“I am not an alarmist,” Sheila Watt-Cloutier told her audience at the kick-off lecture of York’s 50+50 Symposium Friday. That didn’t stop the activist and former Nobel Prize nominee from describing the devastating impact of pollution and global warming on her fellow Inuit in Canada’s Arctic. Using evocative verbal imagery such as an Inuit hunter falling through thinning ice due to global warming or a mother afraid to breastfeed her children for fear of toxin levels in her body, Watt-Cloutier drove home her message that the best way to accelerate action on the environment is to see it as a human rights issue.
Left: Sheila Watt-Cloutier speaks at the opening lecture in York’s 50+50 Symposium
“There is a certain disconnect going on here in terms of how we don’t understand we are all one on this planet and that the Arctic is not just some inhospitable place where certain people live and thrive on the ice and snow," she said. "We definitely are all connected.”
Watt-Cloutier has made a career out of challenging people to understand how what is happening to the Arctic is an early warning for the rest of the world. She is the former International Chair for the Inuit Circumpolar Conference and regularly speaks to government and non-governmental agencies about the effects of climate change on the Inuit of Canada, Alaska, Greenland and Russia.
In 2005 she and a team of Inuit lawyers and two US environmental law firms petitioned the Inter-American Commission on Human Rights, arguing that unchecked emissions of greenhouse gases violated Inuit cultural and environmental human rights as guaranteed by the 1948 American Declaration of the Rights and Duties of Man. “This was not of anger, we were reaching out and I have always said this was a gift…from an ancient culture, from our hunters to an urban setting that had largely lost its connection to the natural environment.” That petition has so far been denied but, Watt-Cloutier said, “I am very persistent”.
Although some saw the petition’s failure as a loss, Watt-Cloutier said it paid off in increased visibility for the plight of her people, who face monumental changes to their way of life on a scale and at a speed that is difficult to fathom. Where studies once showed the Arctic could be ice-free by 2040, Watt-Cloutier says, some experts now predict it could happen as soon as 2012. Houses are literally falling into the sea and hunting areas are disappearing along with the species that are hunted for food and clothing. Inuit communities are now having to mount more frequent rescue operations to help hunters who are trapped on ice pans that break and float away.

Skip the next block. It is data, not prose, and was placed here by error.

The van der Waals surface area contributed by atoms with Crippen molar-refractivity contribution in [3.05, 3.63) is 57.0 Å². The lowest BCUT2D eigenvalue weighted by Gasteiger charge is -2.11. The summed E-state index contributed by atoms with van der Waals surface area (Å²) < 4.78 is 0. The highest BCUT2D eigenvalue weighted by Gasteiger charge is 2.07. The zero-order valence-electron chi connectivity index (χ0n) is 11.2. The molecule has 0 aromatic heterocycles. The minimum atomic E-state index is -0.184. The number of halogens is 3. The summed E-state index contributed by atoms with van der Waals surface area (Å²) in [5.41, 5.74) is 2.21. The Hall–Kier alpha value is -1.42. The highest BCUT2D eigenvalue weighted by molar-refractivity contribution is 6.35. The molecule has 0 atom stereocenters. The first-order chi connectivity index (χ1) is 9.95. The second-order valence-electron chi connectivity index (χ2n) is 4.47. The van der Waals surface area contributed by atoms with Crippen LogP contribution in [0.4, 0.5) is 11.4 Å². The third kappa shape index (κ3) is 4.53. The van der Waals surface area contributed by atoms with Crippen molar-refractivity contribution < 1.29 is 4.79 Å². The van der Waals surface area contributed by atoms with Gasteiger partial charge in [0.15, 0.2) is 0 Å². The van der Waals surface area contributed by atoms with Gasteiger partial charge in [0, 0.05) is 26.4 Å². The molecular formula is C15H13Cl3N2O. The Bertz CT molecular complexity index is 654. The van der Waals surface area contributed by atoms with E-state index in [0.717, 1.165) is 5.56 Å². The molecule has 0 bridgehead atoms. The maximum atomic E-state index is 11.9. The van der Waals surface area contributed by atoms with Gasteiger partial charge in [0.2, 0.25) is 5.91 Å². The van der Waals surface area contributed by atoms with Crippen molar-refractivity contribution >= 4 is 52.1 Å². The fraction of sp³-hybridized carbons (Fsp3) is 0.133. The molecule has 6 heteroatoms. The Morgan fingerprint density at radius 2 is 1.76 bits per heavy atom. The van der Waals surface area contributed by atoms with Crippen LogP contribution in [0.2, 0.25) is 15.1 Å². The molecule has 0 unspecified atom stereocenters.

Left: Moderator Professor Jennifer Foster of York’s Faculty of Environmental Studies
More importantly, said Watt-Cloutier, global warming is changing the way Inuit elders pass on to young people traditional teachings that are central to Inuit culture and values. The loss of that connection to the past, she argued, is at the root of problems among her people such as substance abuse and suicide. “The actual process of the hunt is more about character building for our young people,” she said. “When you are waiting for the animals to show…you are automatically taught to be patient. You are taught to have courage at the right time…and judgement. If you didn’t have those skills, you’d be dead within two hours.”
The loss of these integrated teachings, said Watt-Cloutier who also has a background as an education counsellor, has caused a disconnect in young people that undermines their survival skills in both the Arctic and the urban society. She noted that young people who retain knowledge of traditional ways are generally more successful. “It is those kids who are connected to our culture who are making it in the outside world.”
Watt-Cloutier’s advocacy has given her and the Inuit a voice at many international conferences but, she says, Canada’s withdrawal from the Kyoto accord was a disappointing setback. “We have to take the moral lead again,” she said, referring to US President Barack Obama and upcoming talks in Copenhagen. They are aimed at replacing the Kyoto protocol with a new framework for agreement on action to reverse global warming. “Here we are heading into Copenhagen and we’re still not that much further ahead…on greenhouse gas emissions.”
The strategy of trying to reframe the debate has been effective, Watt-Cloutier said, noting that the United Nations Human Rights Council has recognized climate change as a human rights issue for all indigenous peoples.
In the question period following the presentation, Watt-Cloutier was asked how non-natives and city dwellers could reconnect with their traditional values. “There are ways,” she said. “You’re not that far from nature in the city.” The key, she said, was to give young people challenges during their developmental years so they can learn how to survive and be well grounded. “Video games are a replacement challenge,” she said, noting that young people learn more than hand-eye coordination when they play the games. But the key, she said, is “if have a connection to your culture and a good grounding, you can be a strong person.”